Blavatsky’s Psychology

The title of this piece is rather ambitious. I’m not going to go in depth into this topic right now: I’m sure there is enough material on the topic to write a book about, which I might just end up writing. 😉 Just not today.

Usually when theosophists talk about Madame Blavatsky’s psychology, which implicitly they do a lot, they will start and finish with the sevenfold constitution of man (which includes women).

This view of individuals is linear: body, emotion, mind, something higher than mind, and the representative of the divine in each of us.

This scheme has the advantage of simplicity as well as fitting in with a straight forward linear view of spiritual growth. Frank Dyer, a frequent visitor of this blog, commented on my blog about theosophical organizational issues as follows recently. I quote it here because while I disagree, I would have agreed not too long ago.

One can be completely well adjusted by mental health standards and still be at a comparatively low level with respect to spiritual advancement. Let the mental health system take care of individuals who have mental health problems that interfere with their daily lives. Theosophy was never meant to address this. Once the individual has mastered the presenting mental health problem at least partially, then he or she may be ready to do Theosophical work.

Implicit in that quote is a view of spiritual growth which is linear: only the mentally well adjusted can go beyond that to something more spiritual. However, those with mental health problems often experience things that can only be called ‘spiritual’. So… is it really true that there’s mentally ill people, mentally healthy people, and spiritual people – and never shall the first and the latter meet?

I think that’s nonsense. Such a linear view does not correspond to my experience on the path, my reading of psychological literature or the deeper teachings I have gleaned from Blavatsky’s collected writings.

Funnily enough, I was already of that opinion, or something much like it, at the age of 21: I devised an eightfold constitution of man in which the eighth ingredient corresponded to what Blavatsky called the probationary stage of the path: when everything hidden inside will come out and some people go quite mad. This was also referred to as ‘pledge fever’.

On Frank’s side of the bargain however, we have Blavatsky stressing the following qualifications for spiritual discipleship (becoming a chela):

  1. Perfect physical health;
  2. Absolute mental and physical purity;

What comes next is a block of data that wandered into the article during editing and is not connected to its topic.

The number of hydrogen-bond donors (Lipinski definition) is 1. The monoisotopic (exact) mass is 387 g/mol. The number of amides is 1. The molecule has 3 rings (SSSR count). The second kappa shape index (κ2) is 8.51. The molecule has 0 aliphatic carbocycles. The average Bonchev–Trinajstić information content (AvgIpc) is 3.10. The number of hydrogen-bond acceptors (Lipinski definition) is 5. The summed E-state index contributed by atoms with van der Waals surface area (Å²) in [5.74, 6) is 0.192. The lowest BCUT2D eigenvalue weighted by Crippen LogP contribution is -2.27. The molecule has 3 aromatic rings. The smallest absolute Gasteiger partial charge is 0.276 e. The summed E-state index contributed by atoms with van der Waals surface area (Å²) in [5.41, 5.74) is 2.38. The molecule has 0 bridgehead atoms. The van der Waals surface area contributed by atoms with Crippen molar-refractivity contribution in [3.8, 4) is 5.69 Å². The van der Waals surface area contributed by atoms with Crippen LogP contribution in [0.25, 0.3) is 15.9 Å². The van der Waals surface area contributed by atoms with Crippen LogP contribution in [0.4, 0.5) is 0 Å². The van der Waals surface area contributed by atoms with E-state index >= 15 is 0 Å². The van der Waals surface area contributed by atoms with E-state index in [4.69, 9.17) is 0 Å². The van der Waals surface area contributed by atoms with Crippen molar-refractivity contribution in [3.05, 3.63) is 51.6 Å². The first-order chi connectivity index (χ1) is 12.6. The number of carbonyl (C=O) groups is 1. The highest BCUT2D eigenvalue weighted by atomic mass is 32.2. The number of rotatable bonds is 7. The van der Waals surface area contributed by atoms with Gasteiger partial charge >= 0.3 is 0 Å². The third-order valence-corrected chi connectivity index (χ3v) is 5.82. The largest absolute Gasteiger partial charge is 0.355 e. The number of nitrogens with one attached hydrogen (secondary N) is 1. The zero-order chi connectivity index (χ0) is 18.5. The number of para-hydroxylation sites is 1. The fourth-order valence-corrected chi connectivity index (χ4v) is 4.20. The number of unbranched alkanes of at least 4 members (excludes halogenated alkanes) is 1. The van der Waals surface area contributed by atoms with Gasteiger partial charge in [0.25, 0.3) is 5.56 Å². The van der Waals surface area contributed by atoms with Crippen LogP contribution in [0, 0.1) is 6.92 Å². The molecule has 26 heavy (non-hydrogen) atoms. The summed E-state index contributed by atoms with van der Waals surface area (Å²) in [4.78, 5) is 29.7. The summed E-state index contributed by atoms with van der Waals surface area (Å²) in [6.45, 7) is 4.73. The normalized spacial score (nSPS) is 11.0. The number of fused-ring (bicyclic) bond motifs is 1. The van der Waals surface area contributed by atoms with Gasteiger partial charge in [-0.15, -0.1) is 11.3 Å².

3. Unselfishness of purpose; universal charity; pity for all animate beings;
  4. Truthfulness and unswerving faith in the law of Karma, independent of any power in nature that could interfere: a law whose course is not to be obstructed by any agency, not to be caused to deviate by prayer or propitiatory exoteric ceremonies;
  5. A courage undaunted in every emergency, even by peril to life;
  6. An intuitional perception of one’s being the vehicle of the manifested Avalokitesvara or Divine Atman (Spirit);
  7. Calm indifference for, but a just appreciation of everything that constitutes the objective and transitory world, in its relation with, and to, the invisible regions.

How is that relevant? Well, it relates to the central role in blavatsky’s esoteric teachings of the concept that people are ‘tested’. I interpret that as a psychological mill people go through when they are serious about the bodhisattva vow – surely an analogue to the third requirement here ‘unselfishness of purpose, universal charity, pity for all animate beings’. (The Text of the Pledge ES members took during Blavatsky’s time)

I take a few mental leaps to get to that conclusion, which I’d have to substantiate if that book ever gets written. For now however it suffices to note that this concept of being tested, and the risk of madness that it involves for the overly ambitious who don’t know themselves, hardly fits the neat view of the Theosophical Society as a place only the sane have any business in. The fact is, the line between sane and in need of help is not nearly as sharp as the psychologically naive might hope.

Frank is of course hardly alone in a linear view of spiritual development. Ken Wilber is equally guilty. The main difference? Ken Wilber thinks anybody who is serious on the spiritual path should go into therapy at some point. He also thinks people at all levels of spiritual development get breakthrough spiritual experiences. Now it’s not clear whether he talks about the same spiritual path as Blavatsky does, but it’s surely much alike.

I don’t agree with the part about everybody on the spiritual path needing therapy, but I’m not sure it’s for the right reasons and I challenge anybody who agrees with me with the following question: